4777 Upper Valley Pike Dayton, Ohio 45424
Those who attended the 1992 36th annual Darke County Steam Threshers Association Reunion were not disappointed; there was plenty of rain and a record amount of equipment. The 30 to 35 steam engines came from as far away as central Michigan.
Buzz Nealeigh, the president had his officers and trustees taking care of every detail. Kim Besecker, vice president, made certain the steam engines were putting on a fine show. As an added attraction, people could see flues being put in Dave Kemler's 30 HP Advance engine. Floyd Seman furnished the wheat from his farm for threshing. The beautiful 6 HP Advance demonstrated its power on the belt. The Holps have long been a part of this show, and Harold brought his 20 HP and 16 HP Advance and Johnny Holp kept his 20 HP Advance busy.
At these shows one can see some wonderful creations by highly skilled craftsmen. Ted Wiant was there from Laura, Ohio, with his half scale Case roller which he built, boiler and all, except gauges. It took him five months. He also had a tank wagon, box bed wagon and thresher all half scale and beautiful.
The rain didn't interfere with the activities and thousands of people came through the gates. Cockshutt tractors and equipment were featured and this brought out 46 of these tractors. Ernest Poeppelman, long known for his beautifully restored Cockshutt tractors, volunteered to be the host and he did a fine job assigning spots for displays and welcoming the people. I appreciated his putting my Wheatland Cockshutts 550, 560, and Super 570 in front of the hospitality tent. That was the first time people had seen tractors like these to gether. Jeff and Opie Gravert brought their Cockshutt 20 from Central City, Nebraska. Of course, Bob and Anna May Schwaduer were kept busy answering questions since they had a dealership many years and are very knowledgeable.
One has to be a dedicated collector to bring five tractors from the Louisville area, and that is what Paul Schnieder of Coryden, Indiana, did. There were those who tried to buy a rare Golden Arrow from Gary Bader, Marion, Ohio, since he has two.
There was a good display of Case equipment, which isn't surprising since Buzz collects this make. Tom Unger was there with his Case touring car and the crowd always enjoys seeing this at the many shows that Tom attends. Bill Sheard, an officer of the Southwest Ohio Club, brought his unusual 1957 Case Terratrac crawler.
Ralph Ney had his very nice Case L for people to see, and Ed Evans, president of the Dayton Club, had his stand with caps and shirts to sell.
There was a group around Paul Jacob's beautiful and extremely detailed two-foot model of a Huber steam engine and he made everything except the dime size steam gauge.
Bud Stephenson and his wife were kept busy making beautiful boards out of walnut logs with their 25' band sawmill. This type sawmill is slower than the circle saw, but makes less sawdust and the boards are more uniform.
The spectators were very interested in the many models of hot air engines they saw running on Albert Anderson's trailer. He made them all from pictures in magazines.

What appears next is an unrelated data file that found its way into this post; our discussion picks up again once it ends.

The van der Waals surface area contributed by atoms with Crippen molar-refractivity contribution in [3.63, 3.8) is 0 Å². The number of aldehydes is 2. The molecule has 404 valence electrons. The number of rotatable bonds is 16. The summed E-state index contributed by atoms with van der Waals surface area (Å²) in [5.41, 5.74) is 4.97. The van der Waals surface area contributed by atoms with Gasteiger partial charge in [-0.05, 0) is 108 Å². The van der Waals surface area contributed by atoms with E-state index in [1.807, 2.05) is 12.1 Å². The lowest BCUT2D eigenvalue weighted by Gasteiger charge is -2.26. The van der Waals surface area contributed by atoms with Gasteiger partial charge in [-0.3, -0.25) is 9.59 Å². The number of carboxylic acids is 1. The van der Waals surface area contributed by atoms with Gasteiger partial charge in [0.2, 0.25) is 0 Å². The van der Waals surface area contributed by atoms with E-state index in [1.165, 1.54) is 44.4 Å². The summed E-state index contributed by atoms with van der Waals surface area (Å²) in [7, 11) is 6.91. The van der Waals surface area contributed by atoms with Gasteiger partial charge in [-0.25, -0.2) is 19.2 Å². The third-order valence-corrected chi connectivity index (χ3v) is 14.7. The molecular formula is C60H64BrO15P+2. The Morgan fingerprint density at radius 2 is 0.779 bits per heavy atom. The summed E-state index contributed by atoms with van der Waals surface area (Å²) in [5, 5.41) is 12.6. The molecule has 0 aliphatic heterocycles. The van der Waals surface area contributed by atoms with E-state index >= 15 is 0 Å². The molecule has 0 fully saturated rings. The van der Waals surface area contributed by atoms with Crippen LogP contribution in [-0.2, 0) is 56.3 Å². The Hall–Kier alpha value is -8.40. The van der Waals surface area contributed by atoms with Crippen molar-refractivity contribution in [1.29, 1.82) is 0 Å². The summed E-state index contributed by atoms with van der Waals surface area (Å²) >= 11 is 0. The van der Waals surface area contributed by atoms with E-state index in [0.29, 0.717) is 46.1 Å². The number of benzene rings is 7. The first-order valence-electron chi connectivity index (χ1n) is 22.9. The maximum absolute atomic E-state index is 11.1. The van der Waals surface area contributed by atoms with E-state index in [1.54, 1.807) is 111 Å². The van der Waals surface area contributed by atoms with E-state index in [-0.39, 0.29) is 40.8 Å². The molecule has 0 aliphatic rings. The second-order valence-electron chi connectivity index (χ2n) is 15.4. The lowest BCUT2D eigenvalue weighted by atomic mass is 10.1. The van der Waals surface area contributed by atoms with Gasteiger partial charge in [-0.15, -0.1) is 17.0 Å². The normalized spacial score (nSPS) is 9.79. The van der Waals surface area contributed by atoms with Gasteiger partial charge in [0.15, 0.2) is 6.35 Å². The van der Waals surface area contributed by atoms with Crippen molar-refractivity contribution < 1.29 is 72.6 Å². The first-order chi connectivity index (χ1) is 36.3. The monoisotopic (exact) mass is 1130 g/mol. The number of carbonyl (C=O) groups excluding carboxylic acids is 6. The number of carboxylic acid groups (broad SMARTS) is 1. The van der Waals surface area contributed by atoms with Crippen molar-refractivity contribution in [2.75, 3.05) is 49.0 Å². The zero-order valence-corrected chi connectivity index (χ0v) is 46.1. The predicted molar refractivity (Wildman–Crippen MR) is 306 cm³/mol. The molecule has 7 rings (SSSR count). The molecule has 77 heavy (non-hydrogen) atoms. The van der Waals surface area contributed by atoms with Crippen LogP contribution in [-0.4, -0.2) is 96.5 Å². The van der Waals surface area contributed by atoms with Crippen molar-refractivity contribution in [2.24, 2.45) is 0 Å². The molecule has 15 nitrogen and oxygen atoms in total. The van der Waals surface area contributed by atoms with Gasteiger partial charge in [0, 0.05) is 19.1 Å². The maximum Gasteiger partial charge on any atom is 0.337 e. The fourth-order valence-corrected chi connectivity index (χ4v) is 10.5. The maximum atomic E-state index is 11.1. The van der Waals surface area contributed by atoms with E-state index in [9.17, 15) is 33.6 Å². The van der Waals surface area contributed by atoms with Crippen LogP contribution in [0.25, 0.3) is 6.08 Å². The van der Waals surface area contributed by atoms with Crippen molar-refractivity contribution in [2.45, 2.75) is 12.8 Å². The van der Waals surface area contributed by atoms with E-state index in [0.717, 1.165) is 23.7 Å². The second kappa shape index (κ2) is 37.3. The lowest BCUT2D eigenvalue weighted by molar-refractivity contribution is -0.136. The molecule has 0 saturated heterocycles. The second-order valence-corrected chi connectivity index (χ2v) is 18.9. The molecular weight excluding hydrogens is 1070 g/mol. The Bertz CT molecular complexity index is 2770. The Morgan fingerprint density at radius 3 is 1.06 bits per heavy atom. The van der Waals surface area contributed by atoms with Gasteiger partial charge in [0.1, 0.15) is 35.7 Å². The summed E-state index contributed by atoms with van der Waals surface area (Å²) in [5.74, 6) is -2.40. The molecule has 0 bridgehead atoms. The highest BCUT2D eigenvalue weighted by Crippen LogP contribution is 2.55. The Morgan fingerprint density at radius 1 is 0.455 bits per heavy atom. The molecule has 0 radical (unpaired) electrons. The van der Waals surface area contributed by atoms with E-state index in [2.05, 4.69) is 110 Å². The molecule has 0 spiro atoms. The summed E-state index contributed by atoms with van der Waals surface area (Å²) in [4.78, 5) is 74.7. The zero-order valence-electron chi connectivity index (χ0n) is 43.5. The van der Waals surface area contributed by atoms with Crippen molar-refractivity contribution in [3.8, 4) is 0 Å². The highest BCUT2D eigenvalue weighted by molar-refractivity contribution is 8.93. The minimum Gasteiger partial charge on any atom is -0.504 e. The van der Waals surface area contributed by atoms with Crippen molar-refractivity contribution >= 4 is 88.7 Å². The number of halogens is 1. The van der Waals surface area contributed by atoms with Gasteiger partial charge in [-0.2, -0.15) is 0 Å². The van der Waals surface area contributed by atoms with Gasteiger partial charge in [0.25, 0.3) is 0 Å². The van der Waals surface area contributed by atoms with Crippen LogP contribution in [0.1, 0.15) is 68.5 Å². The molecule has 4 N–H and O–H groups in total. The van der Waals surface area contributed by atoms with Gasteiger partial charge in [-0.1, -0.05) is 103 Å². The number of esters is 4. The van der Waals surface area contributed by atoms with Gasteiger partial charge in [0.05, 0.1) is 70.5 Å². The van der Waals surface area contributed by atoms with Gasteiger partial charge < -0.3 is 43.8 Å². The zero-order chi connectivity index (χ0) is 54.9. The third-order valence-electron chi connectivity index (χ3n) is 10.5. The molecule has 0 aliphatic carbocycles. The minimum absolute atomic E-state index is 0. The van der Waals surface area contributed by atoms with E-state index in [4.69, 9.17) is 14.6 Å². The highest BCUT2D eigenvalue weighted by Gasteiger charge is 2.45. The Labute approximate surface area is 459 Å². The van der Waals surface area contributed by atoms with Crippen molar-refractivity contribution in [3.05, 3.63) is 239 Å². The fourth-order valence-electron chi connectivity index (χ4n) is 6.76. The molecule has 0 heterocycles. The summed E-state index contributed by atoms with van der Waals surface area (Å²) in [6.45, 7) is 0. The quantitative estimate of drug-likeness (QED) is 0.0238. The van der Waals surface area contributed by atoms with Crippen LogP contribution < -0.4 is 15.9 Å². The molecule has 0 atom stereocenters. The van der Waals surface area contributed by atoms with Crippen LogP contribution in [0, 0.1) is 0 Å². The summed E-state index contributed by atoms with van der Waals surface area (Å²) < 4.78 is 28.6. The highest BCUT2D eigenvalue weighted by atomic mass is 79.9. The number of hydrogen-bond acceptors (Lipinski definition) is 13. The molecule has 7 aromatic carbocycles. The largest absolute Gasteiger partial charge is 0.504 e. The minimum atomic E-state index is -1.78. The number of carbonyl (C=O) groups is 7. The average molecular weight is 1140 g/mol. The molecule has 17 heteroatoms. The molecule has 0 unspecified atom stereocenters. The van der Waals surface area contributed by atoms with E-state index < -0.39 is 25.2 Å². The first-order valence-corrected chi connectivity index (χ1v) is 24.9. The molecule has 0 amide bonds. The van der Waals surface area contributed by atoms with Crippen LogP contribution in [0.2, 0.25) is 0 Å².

Bill Thiel brought his unusual collection for the first time from Carrolton, Illinois. He had all his things on a cleverly designed trailer with sides that open up to give a good view of hundreds of items. One couldn't remember it all but everything was unique, or rare, such as a Maytag fruit jar washer, Maytag racer, Mogul 1 HP, New Holland ? HP.
David Fetter's Belgian team, along with eight other teams, were kept busy four days hauling people and wheat for threshing. What an easy way to see the show sitting on a wagon being pulled by beautiful horses.
It was an unusual sight to see Dale Zimmer's five-year-old team of Dutch belted steers pulling the wagon around the show. A yoke of steers always adds to a steam and tractor show and these belted steers, Ben and Chaz, seemed to enjoy the attention they got.
If the wives didn't appreciate the engines, then they could browse around the 300 vendors at the show.
The Army National Guard was on hand with a big 10-ton GMC truck with a Detroit V8 diesel engine. The young men seemed very interested in their work.
The dedicated staff and officers of the Greenville show always ensure that those attending will enjoy what they see and the shade of the giant trees on the fairgrounds. The hundreds of flywheelers and over 300 tractors ensure everyone's favorite brand is on hand.
Have things changed over the years at Greenville? If one walks to the south side of the grounds, from a distance things haven't changed in 30 years; we have the steamers putting out black smoke, men in bib overalls running about, threshing and saw milling looks the same. But on close examination, one doesn't find Charlie Ditmer and Homer Holp and their buddies. They have gone to the great show in the sky.
But we turn our back on this and walk north into the tractor area, what do we see? We very rarely see a steel wheel hand crank tractor of the Twenties. Thirty years ago, a tractor forty years old would have been built in the Twenties, and would not have rubber tires or a starter.
What about now-a forty year old tractor would have been built in the Fifties, with nice cowling, hydraulic seat, lights, starter and rubber tires. To a young farmer today his Farmall M is an old, old tractor. So we old duffers will have to stop shaking our white heads and clicking our dentures and go with the flow!
In October I went to China and in May I went to Russia. In China the people are beautiful, well dressed, well fed, busy, with adequate housing and plenty of work. I was impressed-things look good. In Russia things are sad looking. Buildings and roads in need of repair. People can't earn enough to live- they're very nice people but the ethnic groups hate each other. The average